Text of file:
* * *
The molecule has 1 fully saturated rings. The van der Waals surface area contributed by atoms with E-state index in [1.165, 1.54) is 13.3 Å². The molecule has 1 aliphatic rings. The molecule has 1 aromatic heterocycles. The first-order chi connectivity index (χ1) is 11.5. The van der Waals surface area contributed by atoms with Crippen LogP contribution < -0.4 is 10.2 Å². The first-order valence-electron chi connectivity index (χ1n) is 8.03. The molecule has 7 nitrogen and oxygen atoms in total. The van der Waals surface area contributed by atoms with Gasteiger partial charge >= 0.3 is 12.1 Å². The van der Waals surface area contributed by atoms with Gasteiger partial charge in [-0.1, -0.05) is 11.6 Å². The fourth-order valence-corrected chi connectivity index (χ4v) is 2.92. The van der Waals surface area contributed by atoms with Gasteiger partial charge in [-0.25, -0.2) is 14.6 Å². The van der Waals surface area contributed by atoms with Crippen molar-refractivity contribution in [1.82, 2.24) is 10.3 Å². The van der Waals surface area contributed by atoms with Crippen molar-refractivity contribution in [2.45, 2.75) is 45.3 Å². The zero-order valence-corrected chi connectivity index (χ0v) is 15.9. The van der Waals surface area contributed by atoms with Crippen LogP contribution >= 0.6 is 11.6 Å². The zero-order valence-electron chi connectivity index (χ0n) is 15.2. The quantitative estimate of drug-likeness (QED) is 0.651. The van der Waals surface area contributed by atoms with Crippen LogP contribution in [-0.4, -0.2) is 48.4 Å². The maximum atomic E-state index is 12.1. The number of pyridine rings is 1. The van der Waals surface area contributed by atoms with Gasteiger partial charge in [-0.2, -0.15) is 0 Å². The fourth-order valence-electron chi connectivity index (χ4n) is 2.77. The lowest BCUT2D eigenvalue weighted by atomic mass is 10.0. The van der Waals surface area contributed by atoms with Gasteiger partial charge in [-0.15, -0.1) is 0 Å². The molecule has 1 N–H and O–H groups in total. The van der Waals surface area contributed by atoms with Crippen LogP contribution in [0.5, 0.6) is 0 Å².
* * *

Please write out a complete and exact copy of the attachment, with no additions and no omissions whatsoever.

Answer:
The molecule has 1 fully saturated rings. The van der Waals surface area contributed by atoms with E-state index in [1.165, 1.54) is 13.3 Å². The molecule has 1 aliphatic rings. The molecule has 1 aromatic heterocycles. The first-order chi connectivity index (χ1) is 11.5. The van der Waals surface area contributed by atoms with Crippen LogP contribution < -0.4 is 10.2 Å². The first-order valence-electron chi connectivity index (χ1n) is 8.03. The molecule has 7 nitrogen and oxygen atoms in total. The van der Waals surface area contributed by atoms with Gasteiger partial charge >= 0.3 is 12.1 Å². The van der Waals surface area contributed by atoms with Gasteiger partial charge in [-0.1, -0.05) is 11.6 Å². The fourth-order valence-corrected chi connectivity index (χ4v) is 2.92. The van der Waals surface area contributed by atoms with Gasteiger partial charge in [-0.25, -0.2) is 14.6 Å². The van der Waals surface area contributed by atoms with Crippen molar-refractivity contribution in [1.82, 2.24) is 10.3 Å². The van der Waals surface area contributed by atoms with Crippen molar-refractivity contribution in [2.45, 2.75) is 45.3 Å². The zero-order valence-corrected chi connectivity index (χ0v) is 15.9. The van der Waals surface area contributed by atoms with Crippen LogP contribution >= 0.6 is 11.6 Å². The zero-order valence-electron chi connectivity index (χ0n) is 15.2. The quantitative estimate of drug-likeness (QED) is 0.651. The van der Waals surface area contributed by atoms with Crippen LogP contribution in [-0.4, -0.2) is 48.4 Å². The maximum atomic E-state index is 12.1. The number of pyridine rings is 1. The van der Waals surface area contributed by atoms with Gasteiger partial charge in [-0.2, -0.15) is 0 Å². The fourth-order valence-electron chi connectivity index (χ4n) is 2.77. The lowest BCUT2D eigenvalue weighted by atomic mass is 10.0. The van der Waals surface area contributed by atoms with Gasteiger partial charge in [-0.15, -0.1) is 0 Å². The molecule has 1 N–H and O–H groups in total. The van der Waals surface area contributed by atoms with Crippen LogP contribution in [0.5, 0.6) is 0 Å².